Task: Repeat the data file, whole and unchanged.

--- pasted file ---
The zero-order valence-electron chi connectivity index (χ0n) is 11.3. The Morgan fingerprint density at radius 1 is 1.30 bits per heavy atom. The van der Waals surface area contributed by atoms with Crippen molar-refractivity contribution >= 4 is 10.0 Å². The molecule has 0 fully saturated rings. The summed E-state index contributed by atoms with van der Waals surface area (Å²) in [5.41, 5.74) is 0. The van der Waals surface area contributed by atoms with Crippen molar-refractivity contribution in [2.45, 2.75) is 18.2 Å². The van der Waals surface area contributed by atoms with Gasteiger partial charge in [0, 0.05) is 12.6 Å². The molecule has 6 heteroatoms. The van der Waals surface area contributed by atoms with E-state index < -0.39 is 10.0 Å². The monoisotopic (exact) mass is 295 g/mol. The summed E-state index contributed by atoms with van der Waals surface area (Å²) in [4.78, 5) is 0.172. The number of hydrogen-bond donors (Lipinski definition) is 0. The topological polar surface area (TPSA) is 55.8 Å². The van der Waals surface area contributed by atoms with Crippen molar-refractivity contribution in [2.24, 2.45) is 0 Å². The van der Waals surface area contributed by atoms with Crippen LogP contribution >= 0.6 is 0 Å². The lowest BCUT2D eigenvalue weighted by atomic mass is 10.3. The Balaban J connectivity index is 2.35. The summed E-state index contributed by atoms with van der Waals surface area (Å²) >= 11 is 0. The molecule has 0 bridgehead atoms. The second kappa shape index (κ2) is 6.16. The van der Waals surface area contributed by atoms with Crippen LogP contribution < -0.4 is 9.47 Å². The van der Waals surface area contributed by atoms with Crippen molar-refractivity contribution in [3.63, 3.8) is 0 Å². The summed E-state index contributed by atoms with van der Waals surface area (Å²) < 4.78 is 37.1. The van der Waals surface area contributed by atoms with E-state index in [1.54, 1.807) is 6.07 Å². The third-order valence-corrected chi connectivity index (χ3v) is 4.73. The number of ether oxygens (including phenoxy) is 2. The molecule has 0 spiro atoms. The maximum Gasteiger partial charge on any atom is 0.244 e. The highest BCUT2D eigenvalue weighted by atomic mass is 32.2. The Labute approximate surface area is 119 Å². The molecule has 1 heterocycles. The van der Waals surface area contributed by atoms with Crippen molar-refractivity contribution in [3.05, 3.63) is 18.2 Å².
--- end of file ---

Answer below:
The zero-order valence-electron chi connectivity index (χ0n) is 11.3. The Morgan fingerprint density at radius 1 is 1.30 bits per heavy atom. The van der Waals surface area contributed by atoms with Crippen molar-refractivity contribution >= 4 is 10.0 Å². The molecule has 0 fully saturated rings. The summed E-state index contributed by atoms with van der Waals surface area (Å²) in [5.41, 5.74) is 0. The van der Waals surface area contributed by atoms with Crippen molar-refractivity contribution in [2.45, 2.75) is 18.2 Å². The van der Waals surface area contributed by atoms with Gasteiger partial charge in [0, 0.05) is 12.6 Å². The molecule has 6 heteroatoms. The van der Waals surface area contributed by atoms with E-state index < -0.39 is 10.0 Å². The monoisotopic (exact) mass is 295 g/mol. The summed E-state index contributed by atoms with van der Waals surface area (Å²) in [4.78, 5) is 0.172. The number of hydrogen-bond donors (Lipinski definition) is 0. The topological polar surface area (TPSA) is 55.8 Å². The van der Waals surface area contributed by atoms with Crippen molar-refractivity contribution in [2.24, 2.45) is 0 Å². The van der Waals surface area contributed by atoms with Crippen LogP contribution >= 0.6 is 0 Å². The lowest BCUT2D eigenvalue weighted by atomic mass is 10.3. The Balaban J connectivity index is 2.35. The summed E-state index contributed by atoms with van der Waals surface area (Å²) >= 11 is 0. The molecule has 0 bridgehead atoms. The second kappa shape index (κ2) is 6.16. The van der Waals surface area contributed by atoms with Crippen LogP contribution < -0.4 is 9.47 Å². The van der Waals surface area contributed by atoms with Crippen molar-refractivity contribution in [3.63, 3.8) is 0 Å². The summed E-state index contributed by atoms with van der Waals surface area (Å²) < 4.78 is 37.1. The van der Waals surface area contributed by atoms with E-state index in [1.54, 1.807) is 6.07 Å². The third-order valence-corrected chi connectivity index (χ3v) is 4.73. The number of ether oxygens (including phenoxy) is 2. The molecule has 0 spiro atoms. The maximum Gasteiger partial charge on any atom is 0.244 e. The highest BCUT2D eigenvalue weighted by atomic mass is 32.2. The Labute approximate surface area is 119 Å². The molecule has 1 heterocycles. The van der Waals surface area contributed by atoms with Crippen molar-refractivity contribution in [3.05, 3.63) is 18.2 Å².